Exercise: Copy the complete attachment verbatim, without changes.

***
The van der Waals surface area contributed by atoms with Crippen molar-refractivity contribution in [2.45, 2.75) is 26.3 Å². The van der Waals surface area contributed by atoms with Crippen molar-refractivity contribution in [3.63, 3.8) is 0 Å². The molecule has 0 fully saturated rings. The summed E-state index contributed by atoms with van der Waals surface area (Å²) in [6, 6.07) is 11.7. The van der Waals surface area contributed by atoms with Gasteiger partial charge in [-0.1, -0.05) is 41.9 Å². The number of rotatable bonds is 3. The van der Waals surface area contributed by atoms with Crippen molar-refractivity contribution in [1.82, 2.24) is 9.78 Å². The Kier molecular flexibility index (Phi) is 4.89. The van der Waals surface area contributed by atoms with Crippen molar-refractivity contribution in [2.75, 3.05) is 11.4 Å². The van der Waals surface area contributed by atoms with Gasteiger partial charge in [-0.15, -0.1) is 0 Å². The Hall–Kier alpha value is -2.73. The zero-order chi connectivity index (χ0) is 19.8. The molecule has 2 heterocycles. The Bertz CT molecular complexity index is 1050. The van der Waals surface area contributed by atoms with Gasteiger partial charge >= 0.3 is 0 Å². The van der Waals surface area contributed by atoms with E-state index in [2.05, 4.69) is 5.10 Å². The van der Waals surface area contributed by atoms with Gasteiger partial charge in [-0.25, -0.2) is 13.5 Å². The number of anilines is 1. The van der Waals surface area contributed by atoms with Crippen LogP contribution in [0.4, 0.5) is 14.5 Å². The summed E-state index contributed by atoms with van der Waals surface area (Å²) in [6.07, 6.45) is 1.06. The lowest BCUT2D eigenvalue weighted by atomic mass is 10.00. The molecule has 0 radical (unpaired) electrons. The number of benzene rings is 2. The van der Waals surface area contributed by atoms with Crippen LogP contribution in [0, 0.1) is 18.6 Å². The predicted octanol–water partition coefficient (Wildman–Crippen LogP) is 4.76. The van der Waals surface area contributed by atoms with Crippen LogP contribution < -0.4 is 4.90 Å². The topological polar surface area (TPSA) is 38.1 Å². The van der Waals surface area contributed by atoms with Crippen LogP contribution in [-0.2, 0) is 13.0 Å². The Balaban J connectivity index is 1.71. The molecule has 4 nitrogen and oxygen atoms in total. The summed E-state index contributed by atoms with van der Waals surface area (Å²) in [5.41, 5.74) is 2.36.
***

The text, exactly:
The van der Waals surface area contributed by atoms with Crippen molar-refractivity contribution in [2.45, 2.75) is 26.3 Å². The van der Waals surface area contributed by atoms with Crippen molar-refractivity contribution in [3.63, 3.8) is 0 Å². The molecule has 0 fully saturated rings. The summed E-state index contributed by atoms with van der Waals surface area (Å²) in [6, 6.07) is 11.7. The van der Waals surface area contributed by atoms with Gasteiger partial charge in [-0.1, -0.05) is 41.9 Å². The number of rotatable bonds is 3. The van der Waals surface area contributed by atoms with Crippen molar-refractivity contribution in [1.82, 2.24) is 9.78 Å². The Kier molecular flexibility index (Phi) is 4.89. The van der Waals surface area contributed by atoms with Crippen molar-refractivity contribution in [2.75, 3.05) is 11.4 Å². The van der Waals surface area contributed by atoms with Gasteiger partial charge in [-0.15, -0.1) is 0 Å². The Hall–Kier alpha value is -2.73. The zero-order chi connectivity index (χ0) is 19.8. The molecule has 2 heterocycles. The Bertz CT molecular complexity index is 1050. The van der Waals surface area contributed by atoms with Gasteiger partial charge >= 0.3 is 0 Å². The van der Waals surface area contributed by atoms with E-state index in [2.05, 4.69) is 5.10 Å². The van der Waals surface area contributed by atoms with Gasteiger partial charge in [-0.25, -0.2) is 13.5 Å². The number of anilines is 1. The van der Waals surface area contributed by atoms with Crippen LogP contribution in [0.4, 0.5) is 14.5 Å². The summed E-state index contributed by atoms with van der Waals surface area (Å²) in [6.07, 6.45) is 1.06. The lowest BCUT2D eigenvalue weighted by atomic mass is 10.00. The molecule has 0 radical (unpaired) electrons. The number of benzene rings is 2. The van der Waals surface area contributed by atoms with Crippen LogP contribution in [0, 0.1) is 18.6 Å². The predicted octanol–water partition coefficient (Wildman–Crippen LogP) is 4.76. The van der Waals surface area contributed by atoms with Crippen LogP contribution < -0.4 is 4.90 Å². The topological polar surface area (TPSA) is 38.1 Å². The van der Waals surface area contributed by atoms with Crippen LogP contribution in [-0.2, 0) is 13.0 Å². The Balaban J connectivity index is 1.71. The molecule has 4 nitrogen and oxygen atoms in total. The summed E-state index contributed by atoms with van der Waals surface area (Å²) in [5.41, 5.74) is 2.36.